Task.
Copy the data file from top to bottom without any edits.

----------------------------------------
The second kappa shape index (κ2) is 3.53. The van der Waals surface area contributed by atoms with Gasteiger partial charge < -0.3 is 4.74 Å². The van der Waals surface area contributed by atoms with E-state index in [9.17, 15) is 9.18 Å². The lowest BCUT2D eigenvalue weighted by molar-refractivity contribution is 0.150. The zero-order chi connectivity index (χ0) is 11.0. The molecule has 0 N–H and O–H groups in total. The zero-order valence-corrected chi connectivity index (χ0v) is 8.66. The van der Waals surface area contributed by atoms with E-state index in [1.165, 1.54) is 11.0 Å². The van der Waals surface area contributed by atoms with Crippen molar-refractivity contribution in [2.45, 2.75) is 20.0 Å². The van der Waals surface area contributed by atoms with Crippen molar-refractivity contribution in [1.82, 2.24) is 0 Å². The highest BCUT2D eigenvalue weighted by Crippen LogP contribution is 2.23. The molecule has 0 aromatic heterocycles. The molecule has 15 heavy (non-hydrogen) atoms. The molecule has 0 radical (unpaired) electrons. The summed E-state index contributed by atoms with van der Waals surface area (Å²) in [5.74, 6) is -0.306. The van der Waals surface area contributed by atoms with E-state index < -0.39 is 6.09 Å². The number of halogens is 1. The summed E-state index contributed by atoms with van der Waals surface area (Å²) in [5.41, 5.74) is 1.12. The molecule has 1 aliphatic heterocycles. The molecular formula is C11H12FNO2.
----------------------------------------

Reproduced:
The second kappa shape index (κ2) is 3.53. The van der Waals surface area contributed by atoms with Gasteiger partial charge < -0.3 is 4.74 Å². The van der Waals surface area contributed by atoms with E-state index in [9.17, 15) is 9.18 Å². The lowest BCUT2D eigenvalue weighted by molar-refractivity contribution is 0.150. The zero-order chi connectivity index (χ0) is 11.0. The molecule has 0 N–H and O–H groups in total. The zero-order valence-corrected chi connectivity index (χ0v) is 8.66. The van der Waals surface area contributed by atoms with E-state index in [1.165, 1.54) is 11.0 Å². The van der Waals surface area contributed by atoms with Crippen molar-refractivity contribution in [2.45, 2.75) is 20.0 Å². The van der Waals surface area contributed by atoms with Crippen molar-refractivity contribution in [1.82, 2.24) is 0 Å². The highest BCUT2D eigenvalue weighted by Crippen LogP contribution is 2.23. The molecule has 0 aromatic heterocycles. The molecule has 15 heavy (non-hydrogen) atoms. The molecule has 0 radical (unpaired) electrons. The summed E-state index contributed by atoms with van der Waals surface area (Å²) in [5.74, 6) is -0.306. The van der Waals surface area contributed by atoms with E-state index < -0.39 is 6.09 Å². The number of halogens is 1. The summed E-state index contributed by atoms with van der Waals surface area (Å²) in [5.41, 5.74) is 1.12. The molecule has 1 aliphatic heterocycles. The molecular formula is C11H12FNO2.